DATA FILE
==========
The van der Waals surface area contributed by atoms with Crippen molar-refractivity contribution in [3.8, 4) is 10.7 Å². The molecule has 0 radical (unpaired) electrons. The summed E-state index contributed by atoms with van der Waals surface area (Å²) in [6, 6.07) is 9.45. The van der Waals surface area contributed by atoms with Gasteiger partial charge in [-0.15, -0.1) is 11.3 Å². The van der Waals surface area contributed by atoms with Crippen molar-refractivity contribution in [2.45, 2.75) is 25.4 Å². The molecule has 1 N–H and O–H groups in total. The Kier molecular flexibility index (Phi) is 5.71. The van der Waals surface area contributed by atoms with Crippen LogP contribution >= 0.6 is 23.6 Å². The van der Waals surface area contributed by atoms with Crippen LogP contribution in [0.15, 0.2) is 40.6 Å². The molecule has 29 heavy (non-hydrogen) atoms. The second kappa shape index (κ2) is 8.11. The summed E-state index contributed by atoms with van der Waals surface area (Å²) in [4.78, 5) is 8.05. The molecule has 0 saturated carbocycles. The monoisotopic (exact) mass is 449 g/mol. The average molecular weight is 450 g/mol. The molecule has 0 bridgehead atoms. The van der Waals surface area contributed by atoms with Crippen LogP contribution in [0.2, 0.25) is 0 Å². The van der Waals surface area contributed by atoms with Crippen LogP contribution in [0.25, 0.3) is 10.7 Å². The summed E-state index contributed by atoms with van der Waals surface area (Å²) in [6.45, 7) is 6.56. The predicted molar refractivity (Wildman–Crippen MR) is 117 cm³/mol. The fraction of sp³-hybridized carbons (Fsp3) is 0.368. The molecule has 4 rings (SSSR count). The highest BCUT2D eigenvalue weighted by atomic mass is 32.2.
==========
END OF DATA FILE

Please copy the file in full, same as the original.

The van der Waals surface area contributed by atoms with Crippen molar-refractivity contribution in [3.8, 4) is 10.7 Å². The molecule has 0 radical (unpaired) electrons. The summed E-state index contributed by atoms with van der Waals surface area (Å²) in [6, 6.07) is 9.45. The van der Waals surface area contributed by atoms with Gasteiger partial charge in [-0.15, -0.1) is 11.3 Å². The van der Waals surface area contributed by atoms with Crippen molar-refractivity contribution in [2.45, 2.75) is 25.4 Å². The molecule has 1 N–H and O–H groups in total. The Kier molecular flexibility index (Phi) is 5.71. The van der Waals surface area contributed by atoms with Crippen LogP contribution >= 0.6 is 23.6 Å². The van der Waals surface area contributed by atoms with Crippen LogP contribution in [0.15, 0.2) is 40.6 Å². The molecule has 29 heavy (non-hydrogen) atoms. The second kappa shape index (κ2) is 8.11. The summed E-state index contributed by atoms with van der Waals surface area (Å²) in [4.78, 5) is 8.05. The molecule has 0 saturated carbocycles. The monoisotopic (exact) mass is 449 g/mol. The average molecular weight is 450 g/mol. The molecule has 0 bridgehead atoms. The van der Waals surface area contributed by atoms with Crippen LogP contribution in [0.2, 0.25) is 0 Å². The van der Waals surface area contributed by atoms with Crippen LogP contribution in [0.25, 0.3) is 10.7 Å². The summed E-state index contributed by atoms with van der Waals surface area (Å²) in [6.45, 7) is 6.56. The predicted molar refractivity (Wildman–Crippen MR) is 117 cm³/mol. The fraction of sp³-hybridized carbons (Fsp3) is 0.368. The molecule has 4 rings (SSSR count). The highest BCUT2D eigenvalue weighted by atomic mass is 32.2.